Exempt Property Is Protected

Some property is protected, or exempt from your creditors’ claims, and you get to keep it. When determining what is considered exempt, many states allow you to choose and use the state’s definition of exempt or the list set out by federal law. Some states require you to use the state’s list. Be sure to check your state’s laws to find out what applies to your state.

Exempt property can include these property types:

  • Real estate such as a residence
  • Trade or professional tools, or books
  • Unmatured life insurance contracts
  • Prescription health aids
  • Social Security, veteran’s benefits, disability, illness or unemployment benefits
  • Funds from an award in a lawsuit

The 2005 reform laws also limit your options to move to another state to take advantage of more generous exemptions.

Most Chapter 7 cases are “no-asset” cases, which means that you don’t have nonexempt property for the trustee to sell and use to pay creditors. Your bankruptcy petition states whether your case is “asset” or “no-asset.” If the trustee doesn’t agree, he or she must show why the designation isn’t correct.

341 Meeting – Questions on Your Debt

Twenty to 40 days after filing your petition, the trustee holds a first meeting of creditors, called a “341 meeting.” You must be present. You’re placed under oath, and the trustee and creditors can ask questions about your property and debts. Creditors seldom ask questions.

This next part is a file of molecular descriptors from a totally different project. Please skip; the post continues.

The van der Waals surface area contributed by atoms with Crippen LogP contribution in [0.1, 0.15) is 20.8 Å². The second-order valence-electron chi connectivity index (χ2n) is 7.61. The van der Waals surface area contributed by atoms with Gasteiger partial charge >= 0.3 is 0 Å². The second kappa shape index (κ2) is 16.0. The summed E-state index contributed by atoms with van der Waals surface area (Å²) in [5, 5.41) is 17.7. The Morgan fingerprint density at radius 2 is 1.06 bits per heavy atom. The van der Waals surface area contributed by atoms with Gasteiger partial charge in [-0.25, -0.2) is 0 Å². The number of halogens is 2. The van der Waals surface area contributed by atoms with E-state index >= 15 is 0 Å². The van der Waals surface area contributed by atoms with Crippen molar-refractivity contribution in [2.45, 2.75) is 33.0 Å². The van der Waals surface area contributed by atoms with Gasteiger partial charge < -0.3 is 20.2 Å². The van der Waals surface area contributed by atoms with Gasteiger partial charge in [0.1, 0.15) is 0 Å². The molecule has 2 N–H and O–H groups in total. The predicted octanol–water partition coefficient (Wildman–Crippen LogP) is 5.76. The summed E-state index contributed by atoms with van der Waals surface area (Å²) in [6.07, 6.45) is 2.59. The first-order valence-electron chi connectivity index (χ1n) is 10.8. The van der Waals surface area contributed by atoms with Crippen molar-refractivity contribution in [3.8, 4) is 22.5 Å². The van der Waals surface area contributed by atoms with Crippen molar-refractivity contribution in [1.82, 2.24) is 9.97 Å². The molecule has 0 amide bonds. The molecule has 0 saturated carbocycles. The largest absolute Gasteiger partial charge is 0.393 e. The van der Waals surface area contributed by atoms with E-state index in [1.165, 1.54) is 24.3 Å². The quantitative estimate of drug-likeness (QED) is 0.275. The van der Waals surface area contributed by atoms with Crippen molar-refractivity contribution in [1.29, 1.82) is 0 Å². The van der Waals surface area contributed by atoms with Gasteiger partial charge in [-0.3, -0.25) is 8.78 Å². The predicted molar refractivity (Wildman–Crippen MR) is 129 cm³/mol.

The only responsibility you have after the 341 meeting is cooperating with the trustee and providing any requested information or documents.

Creditors have 60 days after the meeting to convince the bankruptcy court they should be paid and your debts shouldn’t be “discharged.”

Reaffirming Debts

You can also be approached about “reaffirmation” of debts. This is an agreement between you and the creditor that you’ll pay off your debt and keep the property, such as a car.

Time Limits Apply to Reaffirm

Bankruptcy reforms changed the rules for reaffirming debts, too. Now you have to declare your dedication to a loan within 45 days after the 341 meeting. You can’t just continue to make loan payments as they come due.

Purchase Option

There is also a purchase option you can use within 45 days of the 341 meeting. For example, you could buy your car by paying the loan balance within that 45 days. This option isn’t used much, because most people who file for bankruptcy don’t have that kind of money.

Steps to Reaffirm a Debt

If you decide to reaffirm a debt, you must file an agreement with the court. The agreement has to disclose:

  • Your income and expenses so the court can see that you have enough money to pay the debt